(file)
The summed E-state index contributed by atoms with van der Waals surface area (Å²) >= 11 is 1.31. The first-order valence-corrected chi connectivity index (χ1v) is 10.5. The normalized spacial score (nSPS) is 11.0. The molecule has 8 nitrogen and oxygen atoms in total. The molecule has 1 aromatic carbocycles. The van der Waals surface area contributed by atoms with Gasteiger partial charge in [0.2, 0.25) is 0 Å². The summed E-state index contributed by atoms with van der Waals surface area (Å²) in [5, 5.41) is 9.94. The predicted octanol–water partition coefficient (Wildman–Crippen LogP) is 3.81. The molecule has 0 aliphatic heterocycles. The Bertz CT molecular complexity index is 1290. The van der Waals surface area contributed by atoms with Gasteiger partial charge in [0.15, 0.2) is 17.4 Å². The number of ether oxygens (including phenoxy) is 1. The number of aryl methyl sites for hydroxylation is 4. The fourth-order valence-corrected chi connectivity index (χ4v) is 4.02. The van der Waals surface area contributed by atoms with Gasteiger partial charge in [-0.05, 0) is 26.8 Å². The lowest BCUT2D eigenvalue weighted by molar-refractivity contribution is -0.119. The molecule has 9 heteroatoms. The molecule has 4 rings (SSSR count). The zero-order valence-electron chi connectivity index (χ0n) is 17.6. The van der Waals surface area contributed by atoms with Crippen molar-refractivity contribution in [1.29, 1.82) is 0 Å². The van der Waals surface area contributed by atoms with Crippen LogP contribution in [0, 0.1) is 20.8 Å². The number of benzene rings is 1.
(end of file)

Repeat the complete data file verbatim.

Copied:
The summed E-state index contributed by atoms with van der Waals surface area (Å²) >= 11 is 1.31. The first-order valence-corrected chi connectivity index (χ1v) is 10.5. The normalized spacial score (nSPS) is 11.0. The molecule has 8 nitrogen and oxygen atoms in total. The molecule has 1 aromatic carbocycles. The van der Waals surface area contributed by atoms with Gasteiger partial charge in [0.2, 0.25) is 0 Å². The summed E-state index contributed by atoms with van der Waals surface area (Å²) in [5, 5.41) is 9.94. The predicted octanol–water partition coefficient (Wildman–Crippen LogP) is 3.81. The molecule has 0 aliphatic heterocycles. The Bertz CT molecular complexity index is 1290. The van der Waals surface area contributed by atoms with Gasteiger partial charge in [0.15, 0.2) is 17.4 Å². The number of ether oxygens (including phenoxy) is 1. The number of aryl methyl sites for hydroxylation is 4. The fourth-order valence-corrected chi connectivity index (χ4v) is 4.02. The van der Waals surface area contributed by atoms with Gasteiger partial charge in [-0.05, 0) is 26.8 Å². The lowest BCUT2D eigenvalue weighted by molar-refractivity contribution is -0.119. The molecule has 9 heteroatoms. The molecule has 4 rings (SSSR count). The zero-order valence-electron chi connectivity index (χ0n) is 17.6. The van der Waals surface area contributed by atoms with Crippen molar-refractivity contribution in [1.29, 1.82) is 0 Å². The van der Waals surface area contributed by atoms with Crippen LogP contribution in [0, 0.1) is 20.8 Å². The number of benzene rings is 1.